CIVIC VOICE IN A TIME OF LOCALISM
‘Civic movement speaks out to stop inappropriate changes to high street without planning permission’. This eye-catching announcement from Civic Voice highlighted their response to a recent Government consultation about reducing planning control in town centres, so reducing a community’s influence on how towns can change.
Shrinking the planning system might sound good to a free market audience, but we are living in a time of renewed interest in localism that sees benefits from empowering communities, not excluding them.
A national charity for the civic movement
Civic Voice is the national charity for the civic movement in England, representing local civic societies like our own Beeston and District Civic Society and providing them with services. It campaigns nationally on their behalf and promotes civic pride. It does what the name suggests.
Founded in 2010 after the collapse of the Civic Trust in 2009, Civic Voice followed on from a review of civic society needs and a vote on what it should be called - (an alternative was ‘Civic Vision’). Civic Voice has only three permanent staff, relying on the goodwill and voluntary input of the Chairman, Board members and a wider community. Financial support depends on membership, grants and sponsorship.
From the start Civic Voice has punched above its weight in terms of support and representation, partly because it is small and can react quickly. Significantly it has the ear of Government and there is a conservation thread going back to Civic Trust days.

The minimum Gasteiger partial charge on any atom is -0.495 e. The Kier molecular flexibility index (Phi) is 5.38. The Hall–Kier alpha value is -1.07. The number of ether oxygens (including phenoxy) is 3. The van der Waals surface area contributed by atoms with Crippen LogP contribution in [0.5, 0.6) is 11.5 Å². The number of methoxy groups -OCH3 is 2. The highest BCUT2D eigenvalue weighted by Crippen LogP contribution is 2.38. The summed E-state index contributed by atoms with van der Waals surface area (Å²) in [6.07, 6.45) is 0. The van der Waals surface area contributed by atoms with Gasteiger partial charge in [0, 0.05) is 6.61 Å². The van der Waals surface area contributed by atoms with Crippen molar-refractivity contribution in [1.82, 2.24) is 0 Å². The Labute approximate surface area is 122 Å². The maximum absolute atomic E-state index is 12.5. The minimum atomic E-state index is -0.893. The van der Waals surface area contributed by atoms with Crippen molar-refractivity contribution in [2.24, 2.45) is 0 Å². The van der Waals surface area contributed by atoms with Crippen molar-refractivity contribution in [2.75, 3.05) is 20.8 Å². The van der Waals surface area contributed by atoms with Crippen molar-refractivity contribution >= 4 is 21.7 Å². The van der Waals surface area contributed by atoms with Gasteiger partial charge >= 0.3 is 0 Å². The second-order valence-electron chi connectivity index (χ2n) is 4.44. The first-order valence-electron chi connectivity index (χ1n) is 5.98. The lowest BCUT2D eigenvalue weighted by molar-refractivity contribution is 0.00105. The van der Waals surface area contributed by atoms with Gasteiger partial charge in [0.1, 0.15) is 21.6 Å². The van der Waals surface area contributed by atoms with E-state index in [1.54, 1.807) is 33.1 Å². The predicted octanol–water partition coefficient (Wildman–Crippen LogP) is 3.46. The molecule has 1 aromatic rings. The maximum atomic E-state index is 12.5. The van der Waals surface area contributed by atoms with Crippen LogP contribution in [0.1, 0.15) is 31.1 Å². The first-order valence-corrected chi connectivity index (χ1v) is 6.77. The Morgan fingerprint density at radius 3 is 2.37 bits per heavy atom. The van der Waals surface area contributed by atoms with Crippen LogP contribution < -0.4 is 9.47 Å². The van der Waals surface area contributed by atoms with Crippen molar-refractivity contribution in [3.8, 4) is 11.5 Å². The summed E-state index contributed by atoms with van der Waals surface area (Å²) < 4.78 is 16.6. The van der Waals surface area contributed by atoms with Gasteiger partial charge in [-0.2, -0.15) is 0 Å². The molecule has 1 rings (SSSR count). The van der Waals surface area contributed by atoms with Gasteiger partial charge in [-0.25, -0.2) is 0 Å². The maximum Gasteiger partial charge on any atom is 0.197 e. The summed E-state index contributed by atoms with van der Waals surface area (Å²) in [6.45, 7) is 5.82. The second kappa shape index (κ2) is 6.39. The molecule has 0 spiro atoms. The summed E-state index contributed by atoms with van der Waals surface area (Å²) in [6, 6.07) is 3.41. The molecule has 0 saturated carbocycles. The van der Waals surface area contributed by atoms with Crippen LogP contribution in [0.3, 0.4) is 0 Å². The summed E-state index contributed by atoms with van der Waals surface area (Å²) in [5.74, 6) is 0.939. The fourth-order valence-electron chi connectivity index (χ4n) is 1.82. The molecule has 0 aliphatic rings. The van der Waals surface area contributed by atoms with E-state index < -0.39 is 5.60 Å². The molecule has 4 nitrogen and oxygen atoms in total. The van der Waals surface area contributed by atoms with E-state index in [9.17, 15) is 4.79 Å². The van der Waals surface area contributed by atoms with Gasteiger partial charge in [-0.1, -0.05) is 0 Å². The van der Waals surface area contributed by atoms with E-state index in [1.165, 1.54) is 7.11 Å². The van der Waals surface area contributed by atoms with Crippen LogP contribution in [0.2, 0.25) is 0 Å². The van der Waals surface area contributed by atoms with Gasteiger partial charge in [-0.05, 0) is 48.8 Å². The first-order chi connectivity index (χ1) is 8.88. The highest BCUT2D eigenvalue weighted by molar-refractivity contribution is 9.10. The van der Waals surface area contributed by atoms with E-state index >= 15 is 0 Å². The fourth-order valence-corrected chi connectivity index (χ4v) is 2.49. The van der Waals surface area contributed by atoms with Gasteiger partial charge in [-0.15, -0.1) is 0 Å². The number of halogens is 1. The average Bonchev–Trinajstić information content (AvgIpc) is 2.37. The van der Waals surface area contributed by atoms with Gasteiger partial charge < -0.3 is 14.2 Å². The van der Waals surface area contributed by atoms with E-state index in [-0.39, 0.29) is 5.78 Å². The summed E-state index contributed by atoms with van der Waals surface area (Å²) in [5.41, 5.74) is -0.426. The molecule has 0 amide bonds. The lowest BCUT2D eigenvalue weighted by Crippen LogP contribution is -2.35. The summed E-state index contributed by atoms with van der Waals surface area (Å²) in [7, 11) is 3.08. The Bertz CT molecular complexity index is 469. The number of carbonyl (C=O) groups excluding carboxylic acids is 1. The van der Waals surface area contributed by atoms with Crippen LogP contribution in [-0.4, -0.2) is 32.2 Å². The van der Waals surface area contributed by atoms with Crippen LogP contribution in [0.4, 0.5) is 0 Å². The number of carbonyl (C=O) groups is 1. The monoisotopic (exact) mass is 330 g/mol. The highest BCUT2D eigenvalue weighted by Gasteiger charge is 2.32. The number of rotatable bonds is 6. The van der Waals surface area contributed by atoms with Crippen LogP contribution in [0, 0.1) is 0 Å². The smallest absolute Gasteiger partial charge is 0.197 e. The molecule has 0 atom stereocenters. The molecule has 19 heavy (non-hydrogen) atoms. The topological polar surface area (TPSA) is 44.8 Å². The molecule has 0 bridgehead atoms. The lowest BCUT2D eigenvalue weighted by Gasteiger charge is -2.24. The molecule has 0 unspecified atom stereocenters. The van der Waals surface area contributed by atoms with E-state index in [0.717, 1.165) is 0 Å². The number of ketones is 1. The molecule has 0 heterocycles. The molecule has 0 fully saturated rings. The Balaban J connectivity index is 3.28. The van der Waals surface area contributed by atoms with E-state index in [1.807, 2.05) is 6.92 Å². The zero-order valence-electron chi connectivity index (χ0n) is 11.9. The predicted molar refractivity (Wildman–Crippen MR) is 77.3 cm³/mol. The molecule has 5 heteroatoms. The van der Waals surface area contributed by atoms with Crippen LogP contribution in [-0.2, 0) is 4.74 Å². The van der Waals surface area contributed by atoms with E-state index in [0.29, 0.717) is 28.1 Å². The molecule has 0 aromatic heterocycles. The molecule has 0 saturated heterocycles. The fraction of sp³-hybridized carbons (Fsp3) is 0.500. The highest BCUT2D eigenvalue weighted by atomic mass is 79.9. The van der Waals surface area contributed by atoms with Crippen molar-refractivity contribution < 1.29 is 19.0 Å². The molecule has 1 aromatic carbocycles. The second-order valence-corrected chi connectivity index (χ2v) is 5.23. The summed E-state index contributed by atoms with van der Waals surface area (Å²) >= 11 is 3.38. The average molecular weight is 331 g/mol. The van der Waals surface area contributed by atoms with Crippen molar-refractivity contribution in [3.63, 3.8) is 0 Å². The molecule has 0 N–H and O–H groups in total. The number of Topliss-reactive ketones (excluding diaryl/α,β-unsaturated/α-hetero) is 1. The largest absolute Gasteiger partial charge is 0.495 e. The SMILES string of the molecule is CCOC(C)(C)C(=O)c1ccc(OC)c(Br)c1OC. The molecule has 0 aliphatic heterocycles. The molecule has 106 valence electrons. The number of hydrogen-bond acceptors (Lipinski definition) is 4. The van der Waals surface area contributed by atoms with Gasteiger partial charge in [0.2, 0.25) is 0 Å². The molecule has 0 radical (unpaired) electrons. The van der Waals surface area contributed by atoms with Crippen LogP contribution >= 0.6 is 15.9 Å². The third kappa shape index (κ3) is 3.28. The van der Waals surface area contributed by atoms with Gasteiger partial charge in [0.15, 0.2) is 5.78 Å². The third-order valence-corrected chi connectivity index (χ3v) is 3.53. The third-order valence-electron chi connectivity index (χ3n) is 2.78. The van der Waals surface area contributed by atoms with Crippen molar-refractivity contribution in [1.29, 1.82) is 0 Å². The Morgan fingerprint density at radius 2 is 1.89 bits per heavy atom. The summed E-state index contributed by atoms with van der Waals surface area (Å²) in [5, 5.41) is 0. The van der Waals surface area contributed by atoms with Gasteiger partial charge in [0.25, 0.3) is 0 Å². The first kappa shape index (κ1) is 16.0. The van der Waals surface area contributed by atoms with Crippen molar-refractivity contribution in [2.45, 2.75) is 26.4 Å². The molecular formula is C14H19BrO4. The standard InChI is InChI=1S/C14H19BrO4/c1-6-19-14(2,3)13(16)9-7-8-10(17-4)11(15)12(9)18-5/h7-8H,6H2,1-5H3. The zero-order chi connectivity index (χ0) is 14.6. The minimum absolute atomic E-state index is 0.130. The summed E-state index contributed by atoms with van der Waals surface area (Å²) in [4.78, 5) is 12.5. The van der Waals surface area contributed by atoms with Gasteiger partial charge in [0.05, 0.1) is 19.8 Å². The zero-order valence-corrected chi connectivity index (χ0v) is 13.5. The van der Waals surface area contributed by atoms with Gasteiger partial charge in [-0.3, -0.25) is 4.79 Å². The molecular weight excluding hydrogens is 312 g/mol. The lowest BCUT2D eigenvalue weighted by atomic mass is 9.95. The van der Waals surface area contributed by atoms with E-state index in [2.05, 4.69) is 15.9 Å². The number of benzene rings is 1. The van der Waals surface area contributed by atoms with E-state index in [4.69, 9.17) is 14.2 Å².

Griff Rys Jones, President since 2009 and a familiar television personality, describes Civic Voice’s community mission in these terms: ‘Civic Voice works to make the places where everyone lives more attractive, enjoyable and distinctive. We speak up for civic societies and local communities across England. We promote civic pride. We are the national charity for the civic movement and have a strong local presence. We want to build stronger, more active, and more engaged communities through our work. We aspire to have a nation of active citizens’.
Where Beeston fits in
The Beeston and District Civic Society is one of 17 member societies in the East Midlands and 218 across England. Importantly, membership offers the opportunity for societies to share experiences and to act collectively. It also offers a way for individuals and corporate sponsors to link into the wider civic movement. This is one of the largest social networks in the country and a powerful collective voice representing 75,000 individual members. The first civic society was set up in the 1840s.
Civic Voice is aware of our developing conversation about the future of Beeston through #Beeston2020Vision. We might go on to explore Civic Voice’s interest in high street issues through their Save The High Street Team.
More information is available on the Civic Voice website at with good links and the opportunity to attend online events. Also
11 March 2021
JOIN THE DISCUSSION
#Beeston2020Vision is creating a conversation about the future of our town. To comment, question, propose on this and the other #Beeston2020Visions - visit our Facebook page:
Email us your #Beeston2020Vision at firstname.lastname@example.org
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